A social gaming panel was also assembled to discuss how regulators should respond to the phenomenon of social gambling. With GLI Vice President Kevin Mullally moderating, the panel featured John Cramp, CEO of Gaming Network Solutions; Ian Grieve, VP of distribution for 3G Studios; Jamie Hummingbird, director of the Cherokee Nation Gaming Commission; Mitch Kamin, principal with Bird, Marella, Boxer, Wolpert, Nessim, Drooks & Lincenberg P.C.; and Mark Ostrowski, executive director of the Illinois Gaming Board.
The panelists began by noting that “virtual goods” are the underpinning of all social gaming, and by their very nature, they have no value. But Cramp noted that there are some exchanges where these “goods” can be exchange for things of value. Nonetheless, there is little monetization of social gaming, so regulations are not necessary at this time, they all agreed. And because there are no laws governing it or court cases defining it, establishing regulations would be difficult.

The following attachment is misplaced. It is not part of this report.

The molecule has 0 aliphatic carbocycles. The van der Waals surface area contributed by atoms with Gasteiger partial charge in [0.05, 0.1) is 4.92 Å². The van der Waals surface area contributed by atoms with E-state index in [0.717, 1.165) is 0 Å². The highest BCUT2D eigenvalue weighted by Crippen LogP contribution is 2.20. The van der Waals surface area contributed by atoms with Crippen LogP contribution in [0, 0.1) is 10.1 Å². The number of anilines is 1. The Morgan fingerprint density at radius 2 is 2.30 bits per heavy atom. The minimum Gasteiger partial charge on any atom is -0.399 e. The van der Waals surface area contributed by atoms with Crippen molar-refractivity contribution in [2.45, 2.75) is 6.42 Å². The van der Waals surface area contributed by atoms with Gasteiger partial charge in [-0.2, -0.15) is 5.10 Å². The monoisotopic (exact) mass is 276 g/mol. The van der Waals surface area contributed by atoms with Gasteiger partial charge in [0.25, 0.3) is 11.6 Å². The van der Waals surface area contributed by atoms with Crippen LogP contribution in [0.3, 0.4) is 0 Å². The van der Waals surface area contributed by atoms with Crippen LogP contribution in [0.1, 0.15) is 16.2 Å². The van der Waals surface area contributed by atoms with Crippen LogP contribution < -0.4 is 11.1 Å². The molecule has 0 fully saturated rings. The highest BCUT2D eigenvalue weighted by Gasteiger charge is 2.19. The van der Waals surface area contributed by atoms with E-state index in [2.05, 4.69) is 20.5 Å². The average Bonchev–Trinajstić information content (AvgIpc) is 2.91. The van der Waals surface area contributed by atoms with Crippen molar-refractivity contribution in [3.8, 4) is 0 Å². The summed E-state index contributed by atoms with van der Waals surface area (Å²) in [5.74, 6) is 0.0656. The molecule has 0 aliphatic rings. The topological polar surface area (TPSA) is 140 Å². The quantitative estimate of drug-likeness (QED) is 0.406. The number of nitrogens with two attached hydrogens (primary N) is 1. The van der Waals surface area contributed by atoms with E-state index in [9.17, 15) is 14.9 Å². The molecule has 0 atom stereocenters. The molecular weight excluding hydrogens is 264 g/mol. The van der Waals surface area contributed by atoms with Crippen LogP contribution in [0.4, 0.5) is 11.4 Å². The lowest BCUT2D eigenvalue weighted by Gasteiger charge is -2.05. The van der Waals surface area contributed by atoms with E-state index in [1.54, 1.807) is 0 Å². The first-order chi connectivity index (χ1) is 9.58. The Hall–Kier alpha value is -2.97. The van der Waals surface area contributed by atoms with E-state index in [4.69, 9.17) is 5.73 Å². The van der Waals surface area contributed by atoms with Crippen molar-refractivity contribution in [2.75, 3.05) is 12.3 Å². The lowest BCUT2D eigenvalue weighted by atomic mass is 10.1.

But the future is a different story. Mullally pointed out that virtually all companies involved in social gaming have plans to monetize social gaming and move players from their “premium games” to money games. That’s when regulations will become necessary, said Hummingbird.
But perhaps the lynchpin for the GLI Roundtable each year is the interaction between Maida and Patrick Moore, GLI’s director of technical compliance. The two identify issues that regulators must consider each year; things that will change the way they do things. This year, the list included many technology advances:
1) New Technology vs. Legacy Regulations: With technology advancing so quickly, Maida emphasized regulators must also move quickly. If the regulatory structure requires long consideration of new rules, Maida says agencies should find a fast-track method to change rules, or the regulations themselves will start to regress.
2) Skill-Based Gaming: While most regulations about skill-based games centered around poker and blackjack, Moore explained that many slot machines now have skill-based applications, mostly in the bonus rounds, which requires physical dexterity to get the biggest advantage. He said these games have begun to attract Gen X and Gen Y players because of the similarity to video games. And in addition to joystick-like devices, the technology is advancing quickly to include biometric moves, like gazes, gestures and voice. Although those advancements are not yet field-ready, it won’t be long.